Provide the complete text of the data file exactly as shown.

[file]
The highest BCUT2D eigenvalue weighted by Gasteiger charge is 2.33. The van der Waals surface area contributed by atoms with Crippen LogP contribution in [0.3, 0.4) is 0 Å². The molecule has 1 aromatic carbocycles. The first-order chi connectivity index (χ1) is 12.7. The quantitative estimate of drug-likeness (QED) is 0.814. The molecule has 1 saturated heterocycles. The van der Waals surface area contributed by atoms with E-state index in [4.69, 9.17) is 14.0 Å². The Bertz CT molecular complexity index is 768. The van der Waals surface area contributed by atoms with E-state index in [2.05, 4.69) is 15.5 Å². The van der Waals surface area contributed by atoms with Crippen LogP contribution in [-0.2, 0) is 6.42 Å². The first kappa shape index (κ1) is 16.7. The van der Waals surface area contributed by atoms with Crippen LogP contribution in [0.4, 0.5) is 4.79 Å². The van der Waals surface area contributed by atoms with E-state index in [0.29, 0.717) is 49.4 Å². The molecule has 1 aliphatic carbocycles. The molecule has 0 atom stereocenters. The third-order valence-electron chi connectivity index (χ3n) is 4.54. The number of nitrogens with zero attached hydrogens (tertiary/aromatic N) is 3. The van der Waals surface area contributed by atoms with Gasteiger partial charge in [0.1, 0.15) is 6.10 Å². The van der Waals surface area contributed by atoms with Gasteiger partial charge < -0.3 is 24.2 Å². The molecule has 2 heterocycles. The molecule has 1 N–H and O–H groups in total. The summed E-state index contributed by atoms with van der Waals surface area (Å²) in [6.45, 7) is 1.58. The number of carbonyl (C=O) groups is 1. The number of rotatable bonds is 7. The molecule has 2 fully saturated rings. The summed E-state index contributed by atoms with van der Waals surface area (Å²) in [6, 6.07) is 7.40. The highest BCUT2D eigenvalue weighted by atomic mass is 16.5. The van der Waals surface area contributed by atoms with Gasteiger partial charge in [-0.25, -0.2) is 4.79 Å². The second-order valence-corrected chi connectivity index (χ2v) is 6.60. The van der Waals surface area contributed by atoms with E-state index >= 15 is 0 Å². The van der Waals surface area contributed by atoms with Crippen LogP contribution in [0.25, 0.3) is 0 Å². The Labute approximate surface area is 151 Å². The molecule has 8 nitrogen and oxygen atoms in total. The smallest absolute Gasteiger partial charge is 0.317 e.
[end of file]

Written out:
The highest BCUT2D eigenvalue weighted by Gasteiger charge is 2.33. The van der Waals surface area contributed by atoms with Crippen LogP contribution in [0.3, 0.4) is 0 Å². The molecule has 1 aromatic carbocycles. The first-order chi connectivity index (χ1) is 12.7. The quantitative estimate of drug-likeness (QED) is 0.814. The molecule has 1 saturated heterocycles. The van der Waals surface area contributed by atoms with E-state index in [4.69, 9.17) is 14.0 Å². The Bertz CT molecular complexity index is 768. The van der Waals surface area contributed by atoms with E-state index in [2.05, 4.69) is 15.5 Å². The van der Waals surface area contributed by atoms with Crippen LogP contribution in [-0.2, 0) is 6.42 Å². The first kappa shape index (κ1) is 16.7. The van der Waals surface area contributed by atoms with Crippen LogP contribution in [0.4, 0.5) is 4.79 Å². The van der Waals surface area contributed by atoms with E-state index in [0.29, 0.717) is 49.4 Å². The molecule has 1 aliphatic carbocycles. The molecule has 0 atom stereocenters. The third-order valence-electron chi connectivity index (χ3n) is 4.54. The number of nitrogens with zero attached hydrogens (tertiary/aromatic N) is 3. The van der Waals surface area contributed by atoms with Gasteiger partial charge in [0.1, 0.15) is 6.10 Å². The van der Waals surface area contributed by atoms with Gasteiger partial charge < -0.3 is 24.2 Å². The molecule has 2 heterocycles. The molecule has 1 N–H and O–H groups in total. The summed E-state index contributed by atoms with van der Waals surface area (Å²) in [6.45, 7) is 1.58. The number of carbonyl (C=O) groups is 1. The number of rotatable bonds is 7. The molecule has 2 fully saturated rings. The summed E-state index contributed by atoms with van der Waals surface area (Å²) in [6, 6.07) is 7.40. The highest BCUT2D eigenvalue weighted by atomic mass is 16.5. The van der Waals surface area contributed by atoms with Gasteiger partial charge in [-0.25, -0.2) is 4.79 Å². The second-order valence-corrected chi connectivity index (χ2v) is 6.60. The van der Waals surface area contributed by atoms with E-state index >= 15 is 0 Å². The van der Waals surface area contributed by atoms with Crippen LogP contribution in [0.25, 0.3) is 0 Å². The Labute approximate surface area is 151 Å². The molecule has 8 nitrogen and oxygen atoms in total. The smallest absolute Gasteiger partial charge is 0.317 e.